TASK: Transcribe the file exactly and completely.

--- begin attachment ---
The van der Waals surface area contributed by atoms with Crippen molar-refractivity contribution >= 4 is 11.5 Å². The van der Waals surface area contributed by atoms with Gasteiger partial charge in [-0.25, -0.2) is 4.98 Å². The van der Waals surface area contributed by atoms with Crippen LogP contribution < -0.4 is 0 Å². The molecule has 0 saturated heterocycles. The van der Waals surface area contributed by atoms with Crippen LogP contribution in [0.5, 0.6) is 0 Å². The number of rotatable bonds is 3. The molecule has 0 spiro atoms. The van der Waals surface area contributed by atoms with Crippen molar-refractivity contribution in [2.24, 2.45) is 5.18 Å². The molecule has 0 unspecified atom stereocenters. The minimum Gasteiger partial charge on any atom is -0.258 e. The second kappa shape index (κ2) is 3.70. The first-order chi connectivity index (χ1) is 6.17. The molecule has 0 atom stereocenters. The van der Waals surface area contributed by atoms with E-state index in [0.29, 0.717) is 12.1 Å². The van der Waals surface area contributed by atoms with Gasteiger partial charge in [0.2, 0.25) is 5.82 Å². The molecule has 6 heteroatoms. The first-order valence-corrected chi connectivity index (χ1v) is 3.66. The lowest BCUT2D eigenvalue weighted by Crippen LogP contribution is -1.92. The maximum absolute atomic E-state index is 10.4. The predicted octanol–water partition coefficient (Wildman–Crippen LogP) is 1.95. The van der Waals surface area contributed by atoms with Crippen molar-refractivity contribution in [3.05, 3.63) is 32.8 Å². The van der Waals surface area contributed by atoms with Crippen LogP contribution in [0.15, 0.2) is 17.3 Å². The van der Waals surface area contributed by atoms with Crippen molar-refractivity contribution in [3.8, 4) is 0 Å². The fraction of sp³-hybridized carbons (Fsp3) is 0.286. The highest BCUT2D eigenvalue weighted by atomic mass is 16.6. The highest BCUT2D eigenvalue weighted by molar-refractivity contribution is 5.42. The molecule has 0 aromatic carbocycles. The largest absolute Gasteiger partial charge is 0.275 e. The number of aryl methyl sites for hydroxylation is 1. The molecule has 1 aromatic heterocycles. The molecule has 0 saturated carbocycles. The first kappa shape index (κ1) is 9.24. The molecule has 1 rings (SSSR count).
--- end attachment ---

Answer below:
The van der Waals surface area contributed by atoms with Crippen molar-refractivity contribution >= 4 is 11.5 Å². The van der Waals surface area contributed by atoms with Gasteiger partial charge in [-0.25, -0.2) is 4.98 Å². The van der Waals surface area contributed by atoms with Crippen LogP contribution < -0.4 is 0 Å². The molecule has 0 saturated heterocycles. The van der Waals surface area contributed by atoms with Crippen LogP contribution in [0.5, 0.6) is 0 Å². The number of rotatable bonds is 3. The molecule has 0 spiro atoms. The van der Waals surface area contributed by atoms with Crippen molar-refractivity contribution in [2.24, 2.45) is 5.18 Å². The molecule has 0 unspecified atom stereocenters. The minimum Gasteiger partial charge on any atom is -0.258 e. The second kappa shape index (κ2) is 3.70. The first-order chi connectivity index (χ1) is 6.17. The molecule has 0 atom stereocenters. The van der Waals surface area contributed by atoms with E-state index in [0.29, 0.717) is 12.1 Å². The van der Waals surface area contributed by atoms with Gasteiger partial charge in [0.2, 0.25) is 5.82 Å². The molecule has 6 heteroatoms. The first-order valence-corrected chi connectivity index (χ1v) is 3.66. The lowest BCUT2D eigenvalue weighted by Crippen LogP contribution is -1.92. The maximum absolute atomic E-state index is 10.4. The predicted octanol–water partition coefficient (Wildman–Crippen LogP) is 1.95. The van der Waals surface area contributed by atoms with Crippen molar-refractivity contribution in [3.05, 3.63) is 32.8 Å². The van der Waals surface area contributed by atoms with Crippen LogP contribution in [0.15, 0.2) is 17.3 Å². The van der Waals surface area contributed by atoms with Crippen molar-refractivity contribution in [3.8, 4) is 0 Å². The fraction of sp³-hybridized carbons (Fsp3) is 0.286. The highest BCUT2D eigenvalue weighted by atomic mass is 16.6. The highest BCUT2D eigenvalue weighted by molar-refractivity contribution is 5.42. The molecule has 0 aromatic carbocycles. The largest absolute Gasteiger partial charge is 0.275 e. The number of aryl methyl sites for hydroxylation is 1. The molecule has 1 aromatic heterocycles. The molecule has 0 saturated carbocycles. The first kappa shape index (κ1) is 9.24. The molecule has 1 rings (SSSR count).